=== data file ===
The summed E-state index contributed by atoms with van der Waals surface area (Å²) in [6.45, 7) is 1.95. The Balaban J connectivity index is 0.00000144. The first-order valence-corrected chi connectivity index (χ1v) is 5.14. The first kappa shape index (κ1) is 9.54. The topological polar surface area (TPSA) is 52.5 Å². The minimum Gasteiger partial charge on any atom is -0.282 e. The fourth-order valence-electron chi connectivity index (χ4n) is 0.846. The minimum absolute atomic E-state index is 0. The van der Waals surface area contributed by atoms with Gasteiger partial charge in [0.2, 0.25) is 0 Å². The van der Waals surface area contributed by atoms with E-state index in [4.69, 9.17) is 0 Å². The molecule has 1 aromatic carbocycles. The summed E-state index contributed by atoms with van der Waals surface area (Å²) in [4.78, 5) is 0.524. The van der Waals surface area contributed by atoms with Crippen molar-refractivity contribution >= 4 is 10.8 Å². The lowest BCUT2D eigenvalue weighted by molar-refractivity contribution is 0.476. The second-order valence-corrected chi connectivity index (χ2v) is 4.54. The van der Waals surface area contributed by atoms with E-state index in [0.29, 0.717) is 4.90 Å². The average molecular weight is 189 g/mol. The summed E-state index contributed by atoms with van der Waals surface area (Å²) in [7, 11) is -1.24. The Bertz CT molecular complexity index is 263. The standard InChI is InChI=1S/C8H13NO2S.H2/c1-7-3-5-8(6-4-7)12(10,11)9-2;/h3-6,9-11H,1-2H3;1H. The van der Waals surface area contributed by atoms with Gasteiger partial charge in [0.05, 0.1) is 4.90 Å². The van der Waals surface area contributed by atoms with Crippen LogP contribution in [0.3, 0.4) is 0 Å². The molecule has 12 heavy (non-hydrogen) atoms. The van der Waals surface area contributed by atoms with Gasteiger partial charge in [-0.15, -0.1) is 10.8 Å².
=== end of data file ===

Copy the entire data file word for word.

The summed E-state index contributed by atoms with van der Waals surface area (Å²) in [6.45, 7) is 1.95. The Balaban J connectivity index is 0.00000144. The first-order valence-corrected chi connectivity index (χ1v) is 5.14. The first kappa shape index (κ1) is 9.54. The topological polar surface area (TPSA) is 52.5 Å². The minimum Gasteiger partial charge on any atom is -0.282 e. The fourth-order valence-electron chi connectivity index (χ4n) is 0.846. The minimum absolute atomic E-state index is 0. The van der Waals surface area contributed by atoms with Gasteiger partial charge in [0.2, 0.25) is 0 Å². The van der Waals surface area contributed by atoms with E-state index in [4.69, 9.17) is 0 Å². The molecule has 1 aromatic carbocycles. The summed E-state index contributed by atoms with van der Waals surface area (Å²) in [4.78, 5) is 0.524. The van der Waals surface area contributed by atoms with Crippen molar-refractivity contribution >= 4 is 10.8 Å². The lowest BCUT2D eigenvalue weighted by molar-refractivity contribution is 0.476. The second-order valence-corrected chi connectivity index (χ2v) is 4.54. The van der Waals surface area contributed by atoms with E-state index in [0.29, 0.717) is 4.90 Å². The average molecular weight is 189 g/mol. The summed E-state index contributed by atoms with van der Waals surface area (Å²) in [7, 11) is -1.24. The Bertz CT molecular complexity index is 263. The standard InChI is InChI=1S/C8H13NO2S.H2/c1-7-3-5-8(6-4-7)12(10,11)9-2;/h3-6,9-11H,1-2H3;1H. The van der Waals surface area contributed by atoms with Gasteiger partial charge in [0.05, 0.1) is 4.90 Å². The van der Waals surface area contributed by atoms with Crippen LogP contribution in [0.3, 0.4) is 0 Å². The molecule has 12 heavy (non-hydrogen) atoms. The van der Waals surface area contributed by atoms with Gasteiger partial charge in [-0.15, -0.1) is 10.8 Å².